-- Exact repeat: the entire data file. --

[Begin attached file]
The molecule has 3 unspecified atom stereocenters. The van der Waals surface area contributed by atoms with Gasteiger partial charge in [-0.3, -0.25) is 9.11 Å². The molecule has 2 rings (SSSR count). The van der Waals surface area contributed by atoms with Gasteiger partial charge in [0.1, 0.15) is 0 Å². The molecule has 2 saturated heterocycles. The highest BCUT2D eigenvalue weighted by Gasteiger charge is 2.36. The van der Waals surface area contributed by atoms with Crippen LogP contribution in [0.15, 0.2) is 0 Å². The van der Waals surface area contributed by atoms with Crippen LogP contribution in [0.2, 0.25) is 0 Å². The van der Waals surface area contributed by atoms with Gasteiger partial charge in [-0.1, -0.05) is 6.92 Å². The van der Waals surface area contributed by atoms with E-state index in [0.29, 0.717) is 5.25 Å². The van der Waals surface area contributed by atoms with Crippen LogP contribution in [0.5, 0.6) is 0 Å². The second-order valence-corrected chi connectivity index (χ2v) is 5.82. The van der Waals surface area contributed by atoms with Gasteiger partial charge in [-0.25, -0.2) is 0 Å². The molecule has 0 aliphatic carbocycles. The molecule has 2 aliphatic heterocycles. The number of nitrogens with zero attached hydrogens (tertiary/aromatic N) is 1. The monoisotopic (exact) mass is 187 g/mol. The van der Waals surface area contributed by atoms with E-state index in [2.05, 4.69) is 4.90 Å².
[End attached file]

The molecule has 3 unspecified atom stereocenters. The van der Waals surface area contributed by atoms with Gasteiger partial charge in [-0.3, -0.25) is 9.11 Å². The molecule has 2 rings (SSSR count). The van der Waals surface area contributed by atoms with Gasteiger partial charge in [0.1, 0.15) is 0 Å². The molecule has 2 saturated heterocycles. The highest BCUT2D eigenvalue weighted by Gasteiger charge is 2.36. The van der Waals surface area contributed by atoms with Crippen LogP contribution in [0.15, 0.2) is 0 Å². The van der Waals surface area contributed by atoms with Crippen LogP contribution in [0.2, 0.25) is 0 Å². The van der Waals surface area contributed by atoms with Gasteiger partial charge in [-0.1, -0.05) is 6.92 Å². The van der Waals surface area contributed by atoms with E-state index in [0.29, 0.717) is 5.25 Å². The van der Waals surface area contributed by atoms with Crippen LogP contribution in [0.5, 0.6) is 0 Å². The second-order valence-corrected chi connectivity index (χ2v) is 5.82. The van der Waals surface area contributed by atoms with Gasteiger partial charge in [-0.25, -0.2) is 0 Å². The molecule has 0 aliphatic carbocycles. The molecule has 2 aliphatic heterocycles. The number of nitrogens with zero attached hydrogens (tertiary/aromatic N) is 1. The monoisotopic (exact) mass is 187 g/mol. The van der Waals surface area contributed by atoms with E-state index in [2.05, 4.69) is 4.90 Å².